[Pharmwaste] Med Take Back and Pharmacies

Jaramillo, Jeanie Jeanie.Jaramillo at ttuhsc.edu
Thu Feb 12 14:08:11 EST 2015

I see lots of discussion on med take back and pharmacies with some focus on laws needing to be changed for those states that currently prohibit pharmacies from taking back meds, or just controls. There are still some big issues that were not addressed by the DEA regs that most of you are aware of, but perhaps some are not.

Drop boxes in pharmacies are a hazard.

Pharmacies are being robbed every day across the country for medications; and at an increasing rate. Pharmacists have even lost their lives. This is occurring when people know that controlled substances are stored in locked vaults and that they are closely inventoried, and when there are security cameras rolling. Placing a drop box in a publicly accessible area is an added target, regardless of being bolted to the floor, one way accessible, etc. Not to mention that customers bringing meds for "deposit" make easy targets.

Aside from being a target for theft and creating human targets for assault, these boxes are a chemical hazard. Ever wonder what will happen if a gas cloud begins emerging from one of these boxes? Evacuation will be necessary with a disruption to the entire pharmacy. Many meds are reactive and while one would hope people will leave items in their containers, many people do not trust to leave their information on the bottles. As a result, they will mix all their items together and then deposit them. I could tell stories about what we've seen brought to our take back events. Yes, clearly this is not going to be an everyday occurrence, but how often would this have to occur for it to be "significant"?

And then there's the funding issue. The DEA was simply providing a stop gap measure from the time the Secure & Responsible Drug Disposal Act of 2010 was enacted until the time the new regs went into place that would "expand" disposal options. Unfortunately, it was not made clear to law enforcement agencies or really to anyone  that was continually encouraged to participate and create drop boxes.. that the DEA was going to stop the program entirely. I think this info was there for those who wanted to dig for it, but DEA did not say to participating agencies, "we are only doing this until our regs come out and are enacted." So, now the response regarding why such a hugely successful program is being stopped cold turkey... there was never a budget to provide for the program to begin with. As with most all governmental agencies, funding is limited, sometimes bare bones - presumably, funding for med destruction for the DEA program had to be carved out of their operational budget.

So, what's my point? The DEA is not in the drug disposal business. You know what? Neither are pharmacies. They are businesses. They exist to make money. Everything depends on the bottom line. They are "for profit". These are not charitable organizations. They are not a "community service." Why would the DEA or anyone else ever have expected them to voluntarily pay for med disposal boxes that take up floor space that could be used for profitable sales? Attach something that is required to be permanently affixed, or otherwise, non-movable - i.e. destructive to the structure to which its being attached? Then utilize a very specific, highly regulated system for collecting, storing, and disposing of items in the box? This requires money, people (more $), and time (more $). But yet, no funding is being provided. And who thought this would work? The rationale - it will bring customers to the pharmacy....? This is the same pharmacy where I wait in line for 30 minutes to pick up my meds. I don't think they are hurting for customers.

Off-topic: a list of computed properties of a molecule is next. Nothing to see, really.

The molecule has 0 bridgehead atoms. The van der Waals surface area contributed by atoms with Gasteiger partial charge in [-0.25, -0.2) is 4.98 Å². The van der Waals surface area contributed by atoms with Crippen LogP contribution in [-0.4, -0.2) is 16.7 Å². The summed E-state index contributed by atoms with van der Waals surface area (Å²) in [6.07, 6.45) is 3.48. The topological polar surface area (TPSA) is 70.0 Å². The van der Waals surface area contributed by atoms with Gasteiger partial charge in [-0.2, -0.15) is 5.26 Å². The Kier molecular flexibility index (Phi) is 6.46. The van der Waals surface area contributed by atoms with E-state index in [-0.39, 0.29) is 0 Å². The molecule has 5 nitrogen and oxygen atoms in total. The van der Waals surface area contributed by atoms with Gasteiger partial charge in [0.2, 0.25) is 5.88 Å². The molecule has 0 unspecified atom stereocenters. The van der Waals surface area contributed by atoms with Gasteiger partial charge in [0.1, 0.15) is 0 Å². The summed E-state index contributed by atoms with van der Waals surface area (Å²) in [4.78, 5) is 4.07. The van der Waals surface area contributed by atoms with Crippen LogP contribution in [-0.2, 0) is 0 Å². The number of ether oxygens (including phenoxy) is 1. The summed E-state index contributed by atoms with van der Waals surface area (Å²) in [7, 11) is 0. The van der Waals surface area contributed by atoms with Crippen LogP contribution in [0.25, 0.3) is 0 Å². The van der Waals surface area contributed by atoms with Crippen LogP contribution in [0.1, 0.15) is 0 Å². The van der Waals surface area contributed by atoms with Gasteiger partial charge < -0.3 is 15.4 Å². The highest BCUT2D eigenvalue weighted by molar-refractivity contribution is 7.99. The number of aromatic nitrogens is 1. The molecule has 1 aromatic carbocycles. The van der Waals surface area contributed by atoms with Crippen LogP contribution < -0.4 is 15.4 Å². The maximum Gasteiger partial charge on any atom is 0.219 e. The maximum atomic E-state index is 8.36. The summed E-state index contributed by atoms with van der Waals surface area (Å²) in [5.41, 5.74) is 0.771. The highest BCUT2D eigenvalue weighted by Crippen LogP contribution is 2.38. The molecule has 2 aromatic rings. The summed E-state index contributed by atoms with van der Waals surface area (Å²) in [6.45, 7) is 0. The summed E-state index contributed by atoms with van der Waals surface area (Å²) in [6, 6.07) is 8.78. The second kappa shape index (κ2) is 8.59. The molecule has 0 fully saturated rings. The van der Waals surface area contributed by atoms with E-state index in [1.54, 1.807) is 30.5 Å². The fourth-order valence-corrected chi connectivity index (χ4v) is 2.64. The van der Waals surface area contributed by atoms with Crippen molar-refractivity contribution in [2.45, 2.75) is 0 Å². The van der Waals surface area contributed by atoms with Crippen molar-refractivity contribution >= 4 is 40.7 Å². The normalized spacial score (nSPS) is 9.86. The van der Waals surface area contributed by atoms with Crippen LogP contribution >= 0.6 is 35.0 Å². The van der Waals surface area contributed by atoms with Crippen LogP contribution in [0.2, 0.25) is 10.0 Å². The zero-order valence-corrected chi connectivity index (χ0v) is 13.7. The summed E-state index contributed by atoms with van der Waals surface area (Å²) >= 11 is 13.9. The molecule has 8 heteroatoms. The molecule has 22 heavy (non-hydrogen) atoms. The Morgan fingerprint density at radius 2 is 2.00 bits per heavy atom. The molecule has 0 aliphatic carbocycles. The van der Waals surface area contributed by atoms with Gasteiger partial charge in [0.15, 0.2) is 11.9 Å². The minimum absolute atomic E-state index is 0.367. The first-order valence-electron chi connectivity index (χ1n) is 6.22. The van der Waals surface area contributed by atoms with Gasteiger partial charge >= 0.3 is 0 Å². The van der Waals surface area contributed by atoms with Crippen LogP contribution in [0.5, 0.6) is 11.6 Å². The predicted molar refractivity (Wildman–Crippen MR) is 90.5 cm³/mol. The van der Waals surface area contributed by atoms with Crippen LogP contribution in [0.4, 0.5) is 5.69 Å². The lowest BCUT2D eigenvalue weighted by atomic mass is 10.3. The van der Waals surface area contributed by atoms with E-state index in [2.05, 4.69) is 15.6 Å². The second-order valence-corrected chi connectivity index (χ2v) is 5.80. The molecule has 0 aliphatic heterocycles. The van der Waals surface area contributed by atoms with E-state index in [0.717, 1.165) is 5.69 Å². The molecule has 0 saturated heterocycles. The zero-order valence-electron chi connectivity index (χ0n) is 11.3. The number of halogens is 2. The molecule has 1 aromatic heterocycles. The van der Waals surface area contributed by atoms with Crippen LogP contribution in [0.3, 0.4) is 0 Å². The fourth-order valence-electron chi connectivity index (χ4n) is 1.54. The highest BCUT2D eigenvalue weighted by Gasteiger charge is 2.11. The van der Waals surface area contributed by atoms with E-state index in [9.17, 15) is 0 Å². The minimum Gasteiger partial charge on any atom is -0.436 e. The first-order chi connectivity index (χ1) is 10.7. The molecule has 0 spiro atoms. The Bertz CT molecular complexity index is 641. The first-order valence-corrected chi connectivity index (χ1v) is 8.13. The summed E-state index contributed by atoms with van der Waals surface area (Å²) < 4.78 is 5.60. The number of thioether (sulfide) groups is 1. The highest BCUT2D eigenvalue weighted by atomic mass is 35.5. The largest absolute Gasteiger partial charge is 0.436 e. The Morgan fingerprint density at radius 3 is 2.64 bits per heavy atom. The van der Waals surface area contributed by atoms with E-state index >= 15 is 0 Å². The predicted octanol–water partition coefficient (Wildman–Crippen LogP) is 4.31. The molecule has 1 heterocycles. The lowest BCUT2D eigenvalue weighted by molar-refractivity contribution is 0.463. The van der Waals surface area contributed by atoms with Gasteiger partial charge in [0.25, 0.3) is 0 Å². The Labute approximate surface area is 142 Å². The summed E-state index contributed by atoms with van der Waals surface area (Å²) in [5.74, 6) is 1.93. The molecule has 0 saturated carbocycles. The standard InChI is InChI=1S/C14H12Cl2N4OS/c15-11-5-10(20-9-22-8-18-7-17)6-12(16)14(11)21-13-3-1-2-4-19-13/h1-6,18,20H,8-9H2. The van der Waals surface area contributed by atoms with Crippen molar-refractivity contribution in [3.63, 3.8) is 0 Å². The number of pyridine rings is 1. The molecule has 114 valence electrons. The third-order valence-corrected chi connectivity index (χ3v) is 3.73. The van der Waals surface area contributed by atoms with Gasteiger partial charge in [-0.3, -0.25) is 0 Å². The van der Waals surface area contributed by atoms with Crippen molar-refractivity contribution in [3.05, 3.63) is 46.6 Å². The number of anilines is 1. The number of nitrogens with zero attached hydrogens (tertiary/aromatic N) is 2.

But wait, law enforcement can still have boxes, right? Yep. And they all have money to spare! Let me see if their mission/vision includes drug disposal.

So, who should fund med disposal? You'll hear at least two answers. 1) the consumer. Next time you go to the pharmacy, ask them if their med disposal mailers are selling like hotcakes. 2) the people who are making the most profit from selling the medications - yes, that would be the drug companies! If we look at other countries across the world, the drug companies DO pay for med disposal; and they don't make a big deal about it. But here in the US, the companies spend their money fighting this. In fact, I'd venture to guess that in the jurisdictions they've been battling with this, they've spent more on the battle than they would have if they'd just agreed to participate in stewardship of their own products. Where do you suppose they get the money to fight against these city ordinances, etc.? From sales of their meds. Take a look at their quarterly profit reports.

Unfortunately, while this is all figured out, people will continue to be poisoned. Teens will continue to access med cabinets and abuse meds they find. And some people will get frustrated and flush or trash their unused meds, contributing to the demise of the environment whether it be miniscule or not.

In my opinion, the DEA has simply passed the buck on down the line; the buck not really having been theirs in the first place. I say that, not in their defense, because I don't agree with all that they've done; but, being familiar with the government funding process, I think their options were limited.

Jeanie Jaramillo, PharmD
Managing Director, Texas Panhandle Poison Center
Asst. Professor, Texas Tech UHSC School of Pharmacy
Director, Medication Cleanout
1300 S. Coulter St., Suite 105
Amarillo, TX 79106
(office): (806)414-9299
(mobile): (806)376-0039

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